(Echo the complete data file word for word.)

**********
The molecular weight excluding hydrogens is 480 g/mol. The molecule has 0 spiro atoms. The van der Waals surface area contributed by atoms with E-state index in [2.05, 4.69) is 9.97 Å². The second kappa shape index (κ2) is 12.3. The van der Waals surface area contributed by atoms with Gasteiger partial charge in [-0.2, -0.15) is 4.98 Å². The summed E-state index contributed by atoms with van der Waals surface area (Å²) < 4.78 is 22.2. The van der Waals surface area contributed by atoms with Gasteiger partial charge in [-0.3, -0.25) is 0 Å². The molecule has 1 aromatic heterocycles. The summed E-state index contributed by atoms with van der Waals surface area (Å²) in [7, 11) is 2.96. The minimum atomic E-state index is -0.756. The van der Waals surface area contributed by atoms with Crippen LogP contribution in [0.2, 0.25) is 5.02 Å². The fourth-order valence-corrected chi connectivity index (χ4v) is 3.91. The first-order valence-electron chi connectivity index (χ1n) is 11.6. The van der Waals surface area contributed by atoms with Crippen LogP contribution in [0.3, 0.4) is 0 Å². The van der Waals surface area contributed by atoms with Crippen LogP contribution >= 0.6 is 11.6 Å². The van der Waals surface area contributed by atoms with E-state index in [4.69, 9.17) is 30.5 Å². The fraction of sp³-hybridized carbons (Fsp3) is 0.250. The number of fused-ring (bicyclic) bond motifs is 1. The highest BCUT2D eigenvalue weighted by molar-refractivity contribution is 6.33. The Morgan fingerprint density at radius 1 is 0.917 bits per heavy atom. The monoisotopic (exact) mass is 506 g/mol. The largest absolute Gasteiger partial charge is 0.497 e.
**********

The molecular weight excluding hydrogens is 480 g/mol. The molecule has 0 spiro atoms. The van der Waals surface area contributed by atoms with E-state index in [2.05, 4.69) is 9.97 Å². The second kappa shape index (κ2) is 12.3. The van der Waals surface area contributed by atoms with Gasteiger partial charge in [-0.2, -0.15) is 4.98 Å². The summed E-state index contributed by atoms with van der Waals surface area (Å²) < 4.78 is 22.2. The van der Waals surface area contributed by atoms with Gasteiger partial charge in [-0.3, -0.25) is 0 Å². The molecule has 1 aromatic heterocycles. The summed E-state index contributed by atoms with van der Waals surface area (Å²) in [7, 11) is 2.96. The minimum atomic E-state index is -0.756. The van der Waals surface area contributed by atoms with Crippen LogP contribution in [0.2, 0.25) is 5.02 Å². The fourth-order valence-corrected chi connectivity index (χ4v) is 3.91. The first-order valence-electron chi connectivity index (χ1n) is 11.6. The van der Waals surface area contributed by atoms with Crippen LogP contribution in [0.3, 0.4) is 0 Å². The van der Waals surface area contributed by atoms with Crippen LogP contribution >= 0.6 is 11.6 Å². The van der Waals surface area contributed by atoms with E-state index in [4.69, 9.17) is 30.5 Å². The fraction of sp³-hybridized carbons (Fsp3) is 0.250. The number of fused-ring (bicyclic) bond motifs is 1. The highest BCUT2D eigenvalue weighted by molar-refractivity contribution is 6.33. The Morgan fingerprint density at radius 1 is 0.917 bits per heavy atom. The monoisotopic (exact) mass is 506 g/mol. The largest absolute Gasteiger partial charge is 0.497 e.